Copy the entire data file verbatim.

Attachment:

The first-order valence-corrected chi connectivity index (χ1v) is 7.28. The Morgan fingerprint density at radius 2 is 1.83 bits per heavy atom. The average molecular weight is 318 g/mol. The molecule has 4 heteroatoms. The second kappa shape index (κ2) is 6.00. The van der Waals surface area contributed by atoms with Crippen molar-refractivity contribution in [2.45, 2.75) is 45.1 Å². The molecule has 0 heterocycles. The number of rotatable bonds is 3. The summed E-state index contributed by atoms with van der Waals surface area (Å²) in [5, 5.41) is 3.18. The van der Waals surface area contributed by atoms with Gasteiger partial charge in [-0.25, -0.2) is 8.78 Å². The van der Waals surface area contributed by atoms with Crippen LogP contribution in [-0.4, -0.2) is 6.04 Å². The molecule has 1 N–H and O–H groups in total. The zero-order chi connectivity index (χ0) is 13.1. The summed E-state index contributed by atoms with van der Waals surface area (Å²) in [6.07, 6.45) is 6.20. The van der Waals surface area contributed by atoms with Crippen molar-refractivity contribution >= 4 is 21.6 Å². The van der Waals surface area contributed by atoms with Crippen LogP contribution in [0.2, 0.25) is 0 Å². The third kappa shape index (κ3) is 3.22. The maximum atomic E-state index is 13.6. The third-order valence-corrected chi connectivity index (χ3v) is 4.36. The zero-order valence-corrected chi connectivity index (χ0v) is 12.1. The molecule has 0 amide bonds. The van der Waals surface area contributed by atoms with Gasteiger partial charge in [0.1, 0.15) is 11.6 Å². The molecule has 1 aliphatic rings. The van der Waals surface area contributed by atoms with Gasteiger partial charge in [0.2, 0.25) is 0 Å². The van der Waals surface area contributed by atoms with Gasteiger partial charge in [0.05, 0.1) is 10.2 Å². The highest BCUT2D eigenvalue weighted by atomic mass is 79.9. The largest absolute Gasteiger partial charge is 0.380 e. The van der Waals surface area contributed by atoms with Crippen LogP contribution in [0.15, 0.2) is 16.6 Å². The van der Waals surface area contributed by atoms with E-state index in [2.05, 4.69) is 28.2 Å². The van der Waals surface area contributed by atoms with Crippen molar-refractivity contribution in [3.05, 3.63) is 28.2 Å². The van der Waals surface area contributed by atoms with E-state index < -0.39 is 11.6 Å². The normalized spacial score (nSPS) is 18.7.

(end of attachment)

The first-order valence-corrected chi connectivity index (χ1v) is 7.28. The Morgan fingerprint density at radius 2 is 1.83 bits per heavy atom. The average molecular weight is 318 g/mol. The molecule has 4 heteroatoms. The second kappa shape index (κ2) is 6.00. The van der Waals surface area contributed by atoms with Crippen molar-refractivity contribution in [2.45, 2.75) is 45.1 Å². The molecule has 0 heterocycles. The number of rotatable bonds is 3. The summed E-state index contributed by atoms with van der Waals surface area (Å²) in [5, 5.41) is 3.18. The van der Waals surface area contributed by atoms with Gasteiger partial charge in [-0.25, -0.2) is 8.78 Å². The van der Waals surface area contributed by atoms with Crippen LogP contribution in [-0.4, -0.2) is 6.04 Å². The molecule has 1 N–H and O–H groups in total. The zero-order chi connectivity index (χ0) is 13.1. The summed E-state index contributed by atoms with van der Waals surface area (Å²) in [6.07, 6.45) is 6.20. The van der Waals surface area contributed by atoms with Crippen molar-refractivity contribution >= 4 is 21.6 Å². The van der Waals surface area contributed by atoms with Crippen LogP contribution in [0.2, 0.25) is 0 Å². The third kappa shape index (κ3) is 3.22. The maximum atomic E-state index is 13.6. The third-order valence-corrected chi connectivity index (χ3v) is 4.36. The zero-order valence-corrected chi connectivity index (χ0v) is 12.1. The molecule has 0 amide bonds. The van der Waals surface area contributed by atoms with Gasteiger partial charge in [0.1, 0.15) is 11.6 Å². The molecule has 1 aliphatic rings. The van der Waals surface area contributed by atoms with Gasteiger partial charge in [0.2, 0.25) is 0 Å². The van der Waals surface area contributed by atoms with Gasteiger partial charge in [0.05, 0.1) is 10.2 Å². The highest BCUT2D eigenvalue weighted by atomic mass is 79.9. The largest absolute Gasteiger partial charge is 0.380 e. The van der Waals surface area contributed by atoms with Crippen LogP contribution in [0.15, 0.2) is 16.6 Å². The van der Waals surface area contributed by atoms with E-state index in [2.05, 4.69) is 28.2 Å². The van der Waals surface area contributed by atoms with Crippen molar-refractivity contribution in [3.05, 3.63) is 28.2 Å². The van der Waals surface area contributed by atoms with E-state index < -0.39 is 11.6 Å². The normalized spacial score (nSPS) is 18.7.